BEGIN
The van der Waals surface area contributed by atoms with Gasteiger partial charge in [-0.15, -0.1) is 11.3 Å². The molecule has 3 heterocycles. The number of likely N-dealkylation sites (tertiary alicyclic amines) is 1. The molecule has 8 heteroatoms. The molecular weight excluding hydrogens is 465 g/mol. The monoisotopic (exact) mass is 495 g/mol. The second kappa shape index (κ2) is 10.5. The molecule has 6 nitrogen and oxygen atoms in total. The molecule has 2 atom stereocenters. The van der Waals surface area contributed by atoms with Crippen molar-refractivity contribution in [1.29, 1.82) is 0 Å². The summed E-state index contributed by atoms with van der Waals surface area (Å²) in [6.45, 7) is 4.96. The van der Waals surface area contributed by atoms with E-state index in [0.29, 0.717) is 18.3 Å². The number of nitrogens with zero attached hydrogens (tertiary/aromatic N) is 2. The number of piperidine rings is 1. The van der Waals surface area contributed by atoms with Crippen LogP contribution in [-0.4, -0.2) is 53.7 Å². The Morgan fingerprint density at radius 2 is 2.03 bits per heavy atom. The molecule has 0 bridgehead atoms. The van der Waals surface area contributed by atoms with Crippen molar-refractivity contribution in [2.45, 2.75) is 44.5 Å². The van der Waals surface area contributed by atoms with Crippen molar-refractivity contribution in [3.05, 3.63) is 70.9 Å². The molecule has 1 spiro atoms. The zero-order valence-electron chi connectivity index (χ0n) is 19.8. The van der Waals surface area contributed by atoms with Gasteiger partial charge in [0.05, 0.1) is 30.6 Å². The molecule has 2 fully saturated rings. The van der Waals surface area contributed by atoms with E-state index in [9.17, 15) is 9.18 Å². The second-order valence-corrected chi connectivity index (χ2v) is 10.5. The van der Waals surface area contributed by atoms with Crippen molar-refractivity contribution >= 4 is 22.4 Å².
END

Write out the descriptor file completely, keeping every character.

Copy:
The van der Waals surface area contributed by atoms with Gasteiger partial charge in [-0.15, -0.1) is 11.3 Å². The molecule has 3 heterocycles. The number of likely N-dealkylation sites (tertiary alicyclic amines) is 1. The molecule has 8 heteroatoms. The molecular weight excluding hydrogens is 465 g/mol. The monoisotopic (exact) mass is 495 g/mol. The second kappa shape index (κ2) is 10.5. The molecule has 6 nitrogen and oxygen atoms in total. The molecule has 2 atom stereocenters. The van der Waals surface area contributed by atoms with Crippen molar-refractivity contribution in [1.29, 1.82) is 0 Å². The summed E-state index contributed by atoms with van der Waals surface area (Å²) in [6.45, 7) is 4.96. The van der Waals surface area contributed by atoms with E-state index in [0.29, 0.717) is 18.3 Å². The number of nitrogens with zero attached hydrogens (tertiary/aromatic N) is 2. The number of piperidine rings is 1. The van der Waals surface area contributed by atoms with Crippen LogP contribution in [-0.4, -0.2) is 53.7 Å². The Morgan fingerprint density at radius 2 is 2.03 bits per heavy atom. The molecule has 0 bridgehead atoms. The van der Waals surface area contributed by atoms with Crippen molar-refractivity contribution in [2.45, 2.75) is 44.5 Å². The van der Waals surface area contributed by atoms with Crippen molar-refractivity contribution in [3.05, 3.63) is 70.9 Å². The molecule has 1 spiro atoms. The zero-order valence-electron chi connectivity index (χ0n) is 19.8. The van der Waals surface area contributed by atoms with Gasteiger partial charge in [0.05, 0.1) is 30.6 Å². The molecule has 2 fully saturated rings. The van der Waals surface area contributed by atoms with E-state index in [9.17, 15) is 9.18 Å². The second-order valence-corrected chi connectivity index (χ2v) is 10.5. The van der Waals surface area contributed by atoms with Crippen molar-refractivity contribution >= 4 is 22.4 Å².